One of the things that might be a common misconception is this. I've been to the finance department's offices a number of times and I've never seen a “send money now” button, and I worry that we don't necessarily have a database that gives us access to make direct deposits into Canadians' accounts, or necessarily a home address that we could send a cheque to. Given the statement you just made, is it your view that the CERB, from a time saving point of view, is the quickest delivery method to get available money into the hands of people, save and except for the pre-existing mechanisms like the GST rebate or child Canada benefit enhancements?
    In fact, Mr. Vermaeten might be in a better position to speak to this, but essentially we used the benefits system at the CRA, together with Service Canada's system. We used those systems that were already in place to, effectively, on the basis of attestation, on the basis of information that was already on file, such as direct deposit and so on, to deliver it as quickly as possible. If there is a faster system, I can't imagine what it is.
    Okay. Unless Mr. Vermaeten has something to add, we will move on to Mr. Cumming and then Mr. McLeod.
    I might point out, Jonathan Wallace, you have a nice cat that jumps across your desk there every once in awhile.
     Go ahead Mr. Cumming.
    Thank you to the witnesses for appearing. No cats on my desk here.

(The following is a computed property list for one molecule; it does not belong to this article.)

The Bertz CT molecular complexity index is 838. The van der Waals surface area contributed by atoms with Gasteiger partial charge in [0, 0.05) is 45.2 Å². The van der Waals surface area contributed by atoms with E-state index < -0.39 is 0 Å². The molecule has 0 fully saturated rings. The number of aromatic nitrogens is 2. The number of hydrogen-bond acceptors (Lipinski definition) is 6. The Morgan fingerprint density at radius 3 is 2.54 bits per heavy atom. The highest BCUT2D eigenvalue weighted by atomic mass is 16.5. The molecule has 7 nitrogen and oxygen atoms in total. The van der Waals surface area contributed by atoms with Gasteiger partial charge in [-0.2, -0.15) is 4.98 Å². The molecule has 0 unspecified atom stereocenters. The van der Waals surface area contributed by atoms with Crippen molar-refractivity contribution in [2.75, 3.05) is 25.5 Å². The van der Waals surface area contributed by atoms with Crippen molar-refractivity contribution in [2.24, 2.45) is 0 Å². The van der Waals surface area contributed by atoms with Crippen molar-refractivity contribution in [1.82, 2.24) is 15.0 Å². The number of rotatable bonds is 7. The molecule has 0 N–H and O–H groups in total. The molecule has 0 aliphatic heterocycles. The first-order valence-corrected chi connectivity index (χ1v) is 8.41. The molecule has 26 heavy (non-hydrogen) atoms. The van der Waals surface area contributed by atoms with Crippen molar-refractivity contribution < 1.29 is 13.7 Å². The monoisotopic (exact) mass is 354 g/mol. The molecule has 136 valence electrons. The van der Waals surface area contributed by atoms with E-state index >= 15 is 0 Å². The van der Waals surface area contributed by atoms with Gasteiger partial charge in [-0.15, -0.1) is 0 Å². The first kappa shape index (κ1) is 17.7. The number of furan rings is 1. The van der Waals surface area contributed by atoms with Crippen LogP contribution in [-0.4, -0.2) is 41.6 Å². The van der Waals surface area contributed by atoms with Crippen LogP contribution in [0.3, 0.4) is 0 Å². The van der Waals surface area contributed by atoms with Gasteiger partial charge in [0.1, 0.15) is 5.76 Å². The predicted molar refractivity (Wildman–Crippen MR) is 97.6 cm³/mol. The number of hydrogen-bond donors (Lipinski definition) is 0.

I know how busy all of your are and I'm going to save the Department of Employment and Social Development some work. You do not need to study employment patterns right now. Businesses are closed, people are looking for income and you're flooded with applications. The issue is let's get people back to work.
    I want to focus my questions on CEBA and the Department of Finance. Do have any statistics on how many applications have been rejected and what they've been rejected for?


     Go ahead, Soren.
    Thank you.
    We have some preliminary information from the financial institutions. I just want to put in parentheses here that this program was launched last Thursday. We are now at day five, I suppose, in terms of the program window being open.
    We've had conversations with the financial institutions about what they're seeing in this regard. We've heard that the percentage of those getting rejected is not very high overall. If I were going to put a number to it, it would be somewhat below 10%. In part I think it reflects the simplicity of the selection criteria.
    Why are they getting rejected? About half of them are getting rejected because of fraud. There may be a flag against a party who is seeking an application, which causes it to be rejected. Others may not have met other parameters that are part of the application.
    It is an area where we are going to drill in and make sure we understand it as best we can.